The first two days of the workshop were devoted to data assimilation, with presentations covering topics such as data assimilation in paleoclimate studies and biogeochemical modeling, numerical aspects and validation of algorithms, assimilation of Lagrangian data and Bayesian approaches to ill-posed inverse problems. The rest of the week was dedicated to subgrid scale modeling, with presentations focussing on parameterization of clouds and convection, stochastic methods for parameterization, regularized Navier-Stokes equations, cascades and spectral energy transfer, multiscale methods and parameterizations in ocean models.
The workshop program consisted of 16 presentations (lasting either 60 or 45 minutes), moderated group discussions (one each day) and a poster session. There was a wine and cheese party on the first day of the workshop and a dinner in the historic "Regentenkamer" in Leiden on the third day. For both the data assimilation theme and the subgrid scale modeling theme, there was a good mix of speakers, bringing in theoretical/mathematical as well as more practical/operational perspectives. The group discussions were very lively and interactive, with many participants contributing. Summaries of these discussions can be found on the workshop webpage.
Some of the topics that came up regularly during the discussions were (i) the need for systematic approaches to calibrate climate models using observational datasets, (ii) how to initialize climate models, (iii) what measures to use for assessing model performance, (iv) the current lack of a mathematical framework to guide the development of subgrid parameterizations and (v) the potential use of multiscale methods based on scale separation for parameterization. We recommend the discussion on these issues be continued in future workshops. During the wrap-up session that concluded the week, some further topics for future meetings were suggested, going beyond the themes of the current workshop: characterization of structure in data, design of observation systems, uncertainty analysis and identification of model error, predictability.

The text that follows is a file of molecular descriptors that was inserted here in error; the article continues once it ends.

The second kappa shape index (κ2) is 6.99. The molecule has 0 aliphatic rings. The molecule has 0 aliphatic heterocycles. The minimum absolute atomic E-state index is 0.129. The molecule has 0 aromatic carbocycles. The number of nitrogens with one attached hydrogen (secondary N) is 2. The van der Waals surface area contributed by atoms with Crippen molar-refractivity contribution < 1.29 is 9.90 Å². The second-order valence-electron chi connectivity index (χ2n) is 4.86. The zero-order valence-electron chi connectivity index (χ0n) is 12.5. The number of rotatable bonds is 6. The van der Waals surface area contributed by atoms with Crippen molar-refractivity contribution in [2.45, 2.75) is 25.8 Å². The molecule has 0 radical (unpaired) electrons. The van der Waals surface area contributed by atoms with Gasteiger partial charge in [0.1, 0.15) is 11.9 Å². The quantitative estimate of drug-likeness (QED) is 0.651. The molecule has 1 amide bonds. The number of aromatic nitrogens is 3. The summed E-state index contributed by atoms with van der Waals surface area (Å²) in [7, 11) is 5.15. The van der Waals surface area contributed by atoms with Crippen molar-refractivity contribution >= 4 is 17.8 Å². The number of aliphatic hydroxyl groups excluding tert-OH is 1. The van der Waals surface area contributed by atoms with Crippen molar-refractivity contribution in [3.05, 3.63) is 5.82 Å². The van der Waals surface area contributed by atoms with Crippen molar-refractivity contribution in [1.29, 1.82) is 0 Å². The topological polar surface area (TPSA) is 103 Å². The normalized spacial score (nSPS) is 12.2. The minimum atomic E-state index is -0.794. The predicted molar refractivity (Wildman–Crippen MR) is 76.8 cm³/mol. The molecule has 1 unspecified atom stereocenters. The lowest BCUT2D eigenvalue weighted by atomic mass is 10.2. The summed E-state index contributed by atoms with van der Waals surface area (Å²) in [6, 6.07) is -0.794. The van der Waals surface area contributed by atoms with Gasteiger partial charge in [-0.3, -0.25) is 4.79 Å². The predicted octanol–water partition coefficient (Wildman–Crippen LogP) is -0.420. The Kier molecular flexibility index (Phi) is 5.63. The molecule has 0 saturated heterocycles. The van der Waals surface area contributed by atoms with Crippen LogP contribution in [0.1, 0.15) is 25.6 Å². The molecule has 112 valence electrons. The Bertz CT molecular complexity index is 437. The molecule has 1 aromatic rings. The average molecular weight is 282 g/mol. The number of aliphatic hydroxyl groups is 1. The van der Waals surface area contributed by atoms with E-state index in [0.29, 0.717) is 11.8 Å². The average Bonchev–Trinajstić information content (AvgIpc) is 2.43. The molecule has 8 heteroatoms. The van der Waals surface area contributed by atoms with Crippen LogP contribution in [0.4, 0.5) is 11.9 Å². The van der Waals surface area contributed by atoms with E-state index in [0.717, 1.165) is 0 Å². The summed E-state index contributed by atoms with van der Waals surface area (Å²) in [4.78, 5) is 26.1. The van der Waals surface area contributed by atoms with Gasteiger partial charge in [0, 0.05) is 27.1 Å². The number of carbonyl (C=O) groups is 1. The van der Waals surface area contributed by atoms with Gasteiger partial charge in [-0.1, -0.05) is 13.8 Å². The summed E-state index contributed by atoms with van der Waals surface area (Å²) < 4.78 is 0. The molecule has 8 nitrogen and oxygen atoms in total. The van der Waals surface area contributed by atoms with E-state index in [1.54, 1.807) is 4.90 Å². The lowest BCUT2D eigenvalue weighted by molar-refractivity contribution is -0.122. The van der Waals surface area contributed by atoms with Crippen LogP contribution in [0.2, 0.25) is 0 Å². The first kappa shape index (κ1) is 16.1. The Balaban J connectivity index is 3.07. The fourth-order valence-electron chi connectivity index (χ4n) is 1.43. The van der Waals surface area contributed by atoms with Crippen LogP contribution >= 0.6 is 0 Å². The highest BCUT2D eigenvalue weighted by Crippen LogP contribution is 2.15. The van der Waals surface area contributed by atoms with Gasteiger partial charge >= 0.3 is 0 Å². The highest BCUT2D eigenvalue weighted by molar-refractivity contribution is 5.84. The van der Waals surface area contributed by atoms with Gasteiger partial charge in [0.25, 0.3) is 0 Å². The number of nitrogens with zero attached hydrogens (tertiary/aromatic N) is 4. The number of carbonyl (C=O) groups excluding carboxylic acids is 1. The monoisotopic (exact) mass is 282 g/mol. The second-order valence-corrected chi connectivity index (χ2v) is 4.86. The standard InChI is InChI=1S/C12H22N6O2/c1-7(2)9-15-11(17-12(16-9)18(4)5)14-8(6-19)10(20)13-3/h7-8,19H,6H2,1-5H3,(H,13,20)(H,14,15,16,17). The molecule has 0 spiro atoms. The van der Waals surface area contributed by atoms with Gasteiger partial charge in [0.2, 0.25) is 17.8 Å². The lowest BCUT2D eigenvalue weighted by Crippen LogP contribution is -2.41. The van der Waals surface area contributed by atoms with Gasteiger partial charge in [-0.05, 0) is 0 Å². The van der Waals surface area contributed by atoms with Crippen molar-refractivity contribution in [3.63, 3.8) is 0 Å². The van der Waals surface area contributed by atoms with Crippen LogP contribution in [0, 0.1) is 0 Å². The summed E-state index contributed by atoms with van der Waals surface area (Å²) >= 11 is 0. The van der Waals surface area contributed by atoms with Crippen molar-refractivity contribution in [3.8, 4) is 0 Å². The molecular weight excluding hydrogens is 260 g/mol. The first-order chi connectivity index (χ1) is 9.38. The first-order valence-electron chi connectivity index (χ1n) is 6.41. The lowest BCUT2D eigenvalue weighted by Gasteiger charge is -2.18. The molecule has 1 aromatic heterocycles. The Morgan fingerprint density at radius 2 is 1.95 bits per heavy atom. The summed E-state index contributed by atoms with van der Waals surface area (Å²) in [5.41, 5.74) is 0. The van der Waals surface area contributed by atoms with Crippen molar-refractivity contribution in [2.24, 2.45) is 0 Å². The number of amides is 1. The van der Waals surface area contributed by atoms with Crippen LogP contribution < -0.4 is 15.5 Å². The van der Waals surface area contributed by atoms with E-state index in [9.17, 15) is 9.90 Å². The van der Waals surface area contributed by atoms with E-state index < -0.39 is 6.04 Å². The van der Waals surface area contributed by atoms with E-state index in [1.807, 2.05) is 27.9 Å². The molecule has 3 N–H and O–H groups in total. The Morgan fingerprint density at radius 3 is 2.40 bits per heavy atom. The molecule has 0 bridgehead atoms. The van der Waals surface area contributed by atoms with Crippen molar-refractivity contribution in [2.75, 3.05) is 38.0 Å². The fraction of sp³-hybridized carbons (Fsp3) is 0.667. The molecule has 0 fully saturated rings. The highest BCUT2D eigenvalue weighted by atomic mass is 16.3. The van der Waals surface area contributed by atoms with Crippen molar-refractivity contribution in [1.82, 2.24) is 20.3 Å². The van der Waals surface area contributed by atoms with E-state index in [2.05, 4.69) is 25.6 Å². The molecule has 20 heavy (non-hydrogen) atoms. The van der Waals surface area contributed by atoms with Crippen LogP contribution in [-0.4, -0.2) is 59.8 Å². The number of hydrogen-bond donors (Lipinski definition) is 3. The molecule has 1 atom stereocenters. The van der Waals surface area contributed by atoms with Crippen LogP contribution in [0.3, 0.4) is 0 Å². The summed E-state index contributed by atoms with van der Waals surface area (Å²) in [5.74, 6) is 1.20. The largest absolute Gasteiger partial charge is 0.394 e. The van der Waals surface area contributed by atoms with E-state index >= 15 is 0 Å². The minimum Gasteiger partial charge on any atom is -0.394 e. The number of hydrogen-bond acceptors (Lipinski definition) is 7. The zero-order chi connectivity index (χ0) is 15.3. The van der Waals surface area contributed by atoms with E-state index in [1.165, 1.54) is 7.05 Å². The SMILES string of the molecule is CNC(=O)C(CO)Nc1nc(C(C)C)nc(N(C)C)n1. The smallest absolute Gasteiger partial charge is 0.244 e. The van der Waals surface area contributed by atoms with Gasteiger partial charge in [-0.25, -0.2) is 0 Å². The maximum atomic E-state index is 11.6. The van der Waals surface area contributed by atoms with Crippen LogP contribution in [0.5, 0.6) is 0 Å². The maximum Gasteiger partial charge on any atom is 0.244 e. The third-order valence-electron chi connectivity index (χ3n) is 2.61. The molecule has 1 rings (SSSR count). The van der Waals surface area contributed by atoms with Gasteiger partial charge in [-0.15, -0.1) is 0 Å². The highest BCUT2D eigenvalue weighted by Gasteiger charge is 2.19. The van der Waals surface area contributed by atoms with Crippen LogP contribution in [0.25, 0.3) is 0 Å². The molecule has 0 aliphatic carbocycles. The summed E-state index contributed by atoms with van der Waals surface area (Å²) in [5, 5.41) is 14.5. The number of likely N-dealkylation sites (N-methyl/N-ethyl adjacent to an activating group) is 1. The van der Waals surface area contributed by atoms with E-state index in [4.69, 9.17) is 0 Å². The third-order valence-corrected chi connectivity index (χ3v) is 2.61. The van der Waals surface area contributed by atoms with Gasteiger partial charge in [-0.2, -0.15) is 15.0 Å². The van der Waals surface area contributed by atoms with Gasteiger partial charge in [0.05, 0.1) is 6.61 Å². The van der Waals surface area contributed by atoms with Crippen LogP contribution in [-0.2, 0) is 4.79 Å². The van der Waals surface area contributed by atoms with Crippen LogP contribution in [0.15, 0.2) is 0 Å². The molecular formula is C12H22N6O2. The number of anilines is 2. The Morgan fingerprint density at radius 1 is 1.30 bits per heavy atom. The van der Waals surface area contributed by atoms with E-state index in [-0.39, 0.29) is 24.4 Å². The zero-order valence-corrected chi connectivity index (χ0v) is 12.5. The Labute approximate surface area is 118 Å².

Overall, the workshop was succesfull in reaching both applied mathematicians and climate scientists and in stimulating interactions between these groups. Several participants reported back to us on the good organization, the excellent presentations, and the interesting discussions. New ideas generated during the workshop will find their ways into the scientific community and are already being considered for new research proposals.
It is a pleasure to thank the Lorentz Center staff, in particular Corrie Kuster and Martje Kruk, for the excellent organizational support. We also gratefully acknowledge the financial support provided by the Lorentz Center as well as by the NDNS+ mathematics research cluster and by NWO-EW.
Daan Crommelin (CWI, Netherlands)
Rachel Kuske (University of British Columbia, Canada)
Peter Jan van Leeuwen (University of Reading, UK)